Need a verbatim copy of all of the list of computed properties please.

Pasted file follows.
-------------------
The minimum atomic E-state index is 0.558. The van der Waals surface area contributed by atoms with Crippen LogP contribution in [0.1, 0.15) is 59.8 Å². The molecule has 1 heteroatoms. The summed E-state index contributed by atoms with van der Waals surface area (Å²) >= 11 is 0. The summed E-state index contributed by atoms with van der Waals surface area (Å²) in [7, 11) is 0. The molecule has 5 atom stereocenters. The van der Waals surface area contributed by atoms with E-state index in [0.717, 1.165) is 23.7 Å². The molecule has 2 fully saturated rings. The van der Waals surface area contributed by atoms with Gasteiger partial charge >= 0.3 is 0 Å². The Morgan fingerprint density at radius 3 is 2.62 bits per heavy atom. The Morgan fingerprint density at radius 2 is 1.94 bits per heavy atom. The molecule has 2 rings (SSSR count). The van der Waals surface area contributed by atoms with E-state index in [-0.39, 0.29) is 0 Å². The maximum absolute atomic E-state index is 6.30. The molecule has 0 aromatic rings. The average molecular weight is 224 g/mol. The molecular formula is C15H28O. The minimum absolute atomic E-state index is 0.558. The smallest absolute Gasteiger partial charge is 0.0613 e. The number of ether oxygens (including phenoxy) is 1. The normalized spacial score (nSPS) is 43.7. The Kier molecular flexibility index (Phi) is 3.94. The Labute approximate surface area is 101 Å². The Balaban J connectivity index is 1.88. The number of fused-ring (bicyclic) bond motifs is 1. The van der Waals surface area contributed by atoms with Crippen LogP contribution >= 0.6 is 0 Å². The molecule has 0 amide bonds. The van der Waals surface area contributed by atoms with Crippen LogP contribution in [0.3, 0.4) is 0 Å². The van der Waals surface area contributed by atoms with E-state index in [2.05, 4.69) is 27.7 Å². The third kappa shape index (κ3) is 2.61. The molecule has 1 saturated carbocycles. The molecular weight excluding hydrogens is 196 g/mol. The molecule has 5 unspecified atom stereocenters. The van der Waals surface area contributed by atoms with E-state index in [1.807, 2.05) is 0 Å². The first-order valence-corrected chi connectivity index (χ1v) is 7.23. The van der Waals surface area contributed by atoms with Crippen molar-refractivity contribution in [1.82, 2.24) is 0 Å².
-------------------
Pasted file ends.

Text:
The minimum atomic E-state index is 0.558. The van der Waals surface area contributed by atoms with Crippen LogP contribution in [0.1, 0.15) is 59.8 Å². The molecule has 1 heteroatoms. The summed E-state index contributed by atoms with van der Waals surface area (Å²) >= 11 is 0. The summed E-state index contributed by atoms with van der Waals surface area (Å²) in [7, 11) is 0. The molecule has 5 atom stereocenters. The van der Waals surface area contributed by atoms with E-state index in [0.717, 1.165) is 23.7 Å². The molecule has 2 fully saturated rings. The van der Waals surface area contributed by atoms with Gasteiger partial charge >= 0.3 is 0 Å². The Morgan fingerprint density at radius 3 is 2.62 bits per heavy atom. The Morgan fingerprint density at radius 2 is 1.94 bits per heavy atom. The molecule has 2 rings (SSSR count). The van der Waals surface area contributed by atoms with E-state index in [-0.39, 0.29) is 0 Å². The maximum absolute atomic E-state index is 6.30. The molecule has 0 aromatic rings. The average molecular weight is 224 g/mol. The molecular formula is C15H28O. The minimum absolute atomic E-state index is 0.558. The smallest absolute Gasteiger partial charge is 0.0613 e. The number of ether oxygens (including phenoxy) is 1. The normalized spacial score (nSPS) is 43.7. The Kier molecular flexibility index (Phi) is 3.94. The Labute approximate surface area is 101 Å². The Balaban J connectivity index is 1.88. The number of fused-ring (bicyclic) bond motifs is 1. The van der Waals surface area contributed by atoms with Crippen LogP contribution >= 0.6 is 0 Å². The molecule has 0 amide bonds. The van der Waals surface area contributed by atoms with Crippen LogP contribution in [0.3, 0.4) is 0 Å². The van der Waals surface area contributed by atoms with E-state index in [2.05, 4.69) is 27.7 Å². The third kappa shape index (κ3) is 2.61. The molecule has 1 saturated carbocycles. The molecular weight excluding hydrogens is 196 g/mol. The molecule has 5 unspecified atom stereocenters. The van der Waals surface area contributed by atoms with E-state index in [1.807, 2.05) is 0 Å². The first-order valence-corrected chi connectivity index (χ1v) is 7.23. The van der Waals surface area contributed by atoms with Crippen molar-refractivity contribution in [1.82, 2.24) is 0 Å².